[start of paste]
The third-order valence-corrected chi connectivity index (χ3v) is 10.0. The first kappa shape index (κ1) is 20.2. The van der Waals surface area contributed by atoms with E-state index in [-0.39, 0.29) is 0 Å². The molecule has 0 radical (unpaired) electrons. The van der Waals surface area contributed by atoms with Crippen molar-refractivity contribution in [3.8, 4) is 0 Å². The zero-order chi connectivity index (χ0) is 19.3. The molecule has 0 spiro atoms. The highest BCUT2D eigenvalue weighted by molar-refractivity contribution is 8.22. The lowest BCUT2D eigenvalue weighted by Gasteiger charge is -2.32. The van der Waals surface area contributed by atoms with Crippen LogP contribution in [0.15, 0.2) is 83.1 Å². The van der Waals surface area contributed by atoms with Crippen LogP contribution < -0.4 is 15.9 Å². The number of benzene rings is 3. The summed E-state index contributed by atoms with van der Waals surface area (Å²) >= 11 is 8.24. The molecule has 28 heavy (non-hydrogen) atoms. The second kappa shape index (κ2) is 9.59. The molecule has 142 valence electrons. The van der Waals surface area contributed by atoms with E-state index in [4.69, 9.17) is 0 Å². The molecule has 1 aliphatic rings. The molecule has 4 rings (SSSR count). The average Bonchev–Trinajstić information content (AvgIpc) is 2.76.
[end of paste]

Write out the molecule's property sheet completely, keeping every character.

The third-order valence-corrected chi connectivity index (χ3v) is 10.0. The first kappa shape index (κ1) is 20.2. The van der Waals surface area contributed by atoms with E-state index in [-0.39, 0.29) is 0 Å². The molecule has 0 radical (unpaired) electrons. The van der Waals surface area contributed by atoms with Crippen molar-refractivity contribution in [3.8, 4) is 0 Å². The zero-order chi connectivity index (χ0) is 19.3. The molecule has 0 spiro atoms. The highest BCUT2D eigenvalue weighted by molar-refractivity contribution is 8.22. The lowest BCUT2D eigenvalue weighted by Gasteiger charge is -2.32. The van der Waals surface area contributed by atoms with Crippen LogP contribution in [0.15, 0.2) is 83.1 Å². The van der Waals surface area contributed by atoms with Crippen LogP contribution < -0.4 is 15.9 Å². The number of benzene rings is 3. The summed E-state index contributed by atoms with van der Waals surface area (Å²) >= 11 is 8.24. The molecule has 28 heavy (non-hydrogen) atoms. The second kappa shape index (κ2) is 9.59. The molecule has 142 valence electrons. The van der Waals surface area contributed by atoms with E-state index in [4.69, 9.17) is 0 Å². The molecule has 1 aliphatic rings. The molecule has 4 rings (SSSR count). The average Bonchev–Trinajstić information content (AvgIpc) is 2.76.